A team of researchers has genetically engineered a chicken embryo with a “snout” rather than a beak to demonstrate the evolutionary leap dinosaurs took when becoming birds.
The result, according to scientists, was a chick with a snout and palate resembling a velociraptor.
It was found that a “single, simple developmental mechanism” caused the evolutionary leap from snouts to beaks.
Birds are understood to be surviving relatives of dinosaurs, and recreating them, as in the film Jurassic Park, has long been a subject of cultural and scientific fascination.
See also: The genetics that cause hens to peck
The project was led by Yale University palaeontologist Bhart-Anjan Bhuller, who said it was not about simply creating a “dino-chicken”. “Our goal here was to understand the molecular underpinnings of an important evolutionary transition.”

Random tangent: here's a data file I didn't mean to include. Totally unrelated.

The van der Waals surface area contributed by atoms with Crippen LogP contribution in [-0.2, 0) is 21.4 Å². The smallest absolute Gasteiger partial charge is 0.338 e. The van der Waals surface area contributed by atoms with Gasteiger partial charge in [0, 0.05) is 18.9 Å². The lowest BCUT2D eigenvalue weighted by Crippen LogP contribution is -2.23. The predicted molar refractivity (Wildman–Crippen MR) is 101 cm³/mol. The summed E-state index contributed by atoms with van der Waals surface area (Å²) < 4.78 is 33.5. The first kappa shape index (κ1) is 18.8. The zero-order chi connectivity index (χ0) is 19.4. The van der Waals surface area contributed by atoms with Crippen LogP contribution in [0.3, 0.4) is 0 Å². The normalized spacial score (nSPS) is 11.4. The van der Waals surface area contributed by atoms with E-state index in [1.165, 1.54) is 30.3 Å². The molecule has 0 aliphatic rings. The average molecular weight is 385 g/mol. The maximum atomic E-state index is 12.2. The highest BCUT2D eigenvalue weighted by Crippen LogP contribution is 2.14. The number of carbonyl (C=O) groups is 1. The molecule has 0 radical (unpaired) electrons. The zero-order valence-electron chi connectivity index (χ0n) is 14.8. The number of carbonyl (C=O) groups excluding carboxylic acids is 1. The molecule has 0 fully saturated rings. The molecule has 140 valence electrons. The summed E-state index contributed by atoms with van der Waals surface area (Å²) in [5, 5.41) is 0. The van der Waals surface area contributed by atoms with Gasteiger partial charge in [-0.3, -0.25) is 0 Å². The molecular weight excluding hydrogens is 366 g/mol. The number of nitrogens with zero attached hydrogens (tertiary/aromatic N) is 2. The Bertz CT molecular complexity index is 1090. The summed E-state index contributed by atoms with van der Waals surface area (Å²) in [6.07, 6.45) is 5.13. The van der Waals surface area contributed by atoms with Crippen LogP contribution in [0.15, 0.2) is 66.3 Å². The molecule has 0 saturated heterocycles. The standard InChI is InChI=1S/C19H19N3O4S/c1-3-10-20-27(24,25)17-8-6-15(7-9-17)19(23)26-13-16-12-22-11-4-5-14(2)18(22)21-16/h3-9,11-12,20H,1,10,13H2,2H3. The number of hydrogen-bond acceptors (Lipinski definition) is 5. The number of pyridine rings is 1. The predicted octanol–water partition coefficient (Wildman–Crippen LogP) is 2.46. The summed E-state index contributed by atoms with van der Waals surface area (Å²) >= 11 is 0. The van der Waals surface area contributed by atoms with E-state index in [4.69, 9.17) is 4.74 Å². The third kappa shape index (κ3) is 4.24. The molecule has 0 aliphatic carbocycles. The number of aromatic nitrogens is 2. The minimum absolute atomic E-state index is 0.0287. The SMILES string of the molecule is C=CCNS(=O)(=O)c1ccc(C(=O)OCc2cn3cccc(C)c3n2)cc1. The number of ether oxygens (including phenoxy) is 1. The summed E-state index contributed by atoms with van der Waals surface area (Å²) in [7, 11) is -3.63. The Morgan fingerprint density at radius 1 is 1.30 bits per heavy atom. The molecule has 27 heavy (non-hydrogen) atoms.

Creating a snout
The first stage was examining both fossils, to determine the structure and shape of dinosaur snouts, and looking at animals that closely resembled them. That helped create a hypothesis for the mechanism by which snouts evolved into beaks.
DNA was extracted from animals such as crocodiles, turtles and lizards to find the specific molecules that generate snout development.
The scientists were then able to inhibit the proteins that cause beak development in chicken embryos, which in turn caused the palatine bone on the roof of the mouth to revert “to its ancestral state”.
“This was unexpected and demonstrates the way in which a single, simple developmental mechanism can have wide-ranging and unexpected effects,” said Prof Bhullar.
“The beak is a crucial part of the avian feeding apparatus, and is the component of the avian skeleton that has perhaps diversified most extensively and most radically. Yet little work has been done on what exactly a beak is, anatomically, and how it got that way either evolutionarily or developmentally.”